Indonesia, like Malaysia, had a lot of varying reviews from fellow travelers when I asked about the cost. One thing was easy for everyone to agree on: it’s a big country that isn’t easy to get around.
Here’s the thing about Indonesia: it can be really cheap, or it can be quite expensive, depending on one big thing – transportation. There is a huge discrepancy between private, tourist transport and local transport. I’m not sure why, but I never did see another foreigner on any of the public busses or ferries that I took anywhere in Indonesia. I couldn’t quite understand it since a private car costs around $100 one-way, and a public bus tended to cost more like $1.50 for the same distance. It was a no-brainer to me!
Apart from transport costs, there are some other ways to take the cost way down in Indonesia, such as where you eat, your haggling ability, and whether you do things independently or by tour. Where you are in Indonesia is also a huge contributing factor.
After six weeks in Indonesia, my daily average came out to $31/day (leaving out my SCUBA trip as I realize that is a factor many people won’t involve when planning their trip). Here’s the breakdown:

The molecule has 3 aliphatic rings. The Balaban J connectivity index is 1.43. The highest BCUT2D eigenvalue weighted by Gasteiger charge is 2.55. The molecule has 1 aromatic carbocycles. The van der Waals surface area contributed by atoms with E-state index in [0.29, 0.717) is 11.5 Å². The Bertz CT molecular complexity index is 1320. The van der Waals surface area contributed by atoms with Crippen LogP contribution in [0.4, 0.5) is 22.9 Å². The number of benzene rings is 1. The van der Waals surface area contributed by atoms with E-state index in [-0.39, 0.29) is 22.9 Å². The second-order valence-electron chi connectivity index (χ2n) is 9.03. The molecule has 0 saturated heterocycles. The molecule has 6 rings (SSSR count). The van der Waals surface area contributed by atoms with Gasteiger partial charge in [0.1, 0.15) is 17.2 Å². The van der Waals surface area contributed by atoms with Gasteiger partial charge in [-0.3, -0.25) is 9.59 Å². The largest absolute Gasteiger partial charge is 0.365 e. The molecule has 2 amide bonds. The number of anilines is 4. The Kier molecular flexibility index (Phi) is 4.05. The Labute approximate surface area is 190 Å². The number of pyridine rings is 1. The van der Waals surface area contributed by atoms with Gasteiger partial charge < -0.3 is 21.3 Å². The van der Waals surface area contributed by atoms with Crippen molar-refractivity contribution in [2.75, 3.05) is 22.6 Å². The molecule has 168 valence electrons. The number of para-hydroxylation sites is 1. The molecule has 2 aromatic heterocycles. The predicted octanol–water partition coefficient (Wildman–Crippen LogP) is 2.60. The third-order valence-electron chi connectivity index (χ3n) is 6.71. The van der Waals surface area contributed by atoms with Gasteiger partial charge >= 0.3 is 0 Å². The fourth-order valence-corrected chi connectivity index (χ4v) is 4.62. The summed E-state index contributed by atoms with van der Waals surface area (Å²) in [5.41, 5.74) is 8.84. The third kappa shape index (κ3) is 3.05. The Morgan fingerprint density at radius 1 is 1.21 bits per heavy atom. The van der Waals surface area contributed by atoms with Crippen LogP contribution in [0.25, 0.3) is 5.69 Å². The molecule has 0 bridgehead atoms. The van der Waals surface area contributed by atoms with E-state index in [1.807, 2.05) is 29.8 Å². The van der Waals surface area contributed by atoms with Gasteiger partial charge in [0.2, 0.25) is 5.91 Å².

There were far fewer dorms available in Indonesia as compared to countries that are more firmly on the banana pancake (Read: Southeast Asia backpacker) trail, such as Laos, Cambodia, and Thailand. Naturally, for a solo traveler, this forces the costs to go up. The cheapest place I stayed was in Bukit Lawang, a trekking town in Sumatra, for only 50,000 Rupiah (USD$5) per night for my own room with a balcony on the river, ensuite bathroom, and a mosquito net around the bed without holes – trust me, this was a luxury. The most I paid was closer to $15 in Java at a guesthouse that had a bit of a monopoly on the area in Kawah Ijen.
In general, accommodation in Sumatra was the cheapest, while rooms on Flores and especially Java happened to be a lot more expensive and offered much less bang for my buck.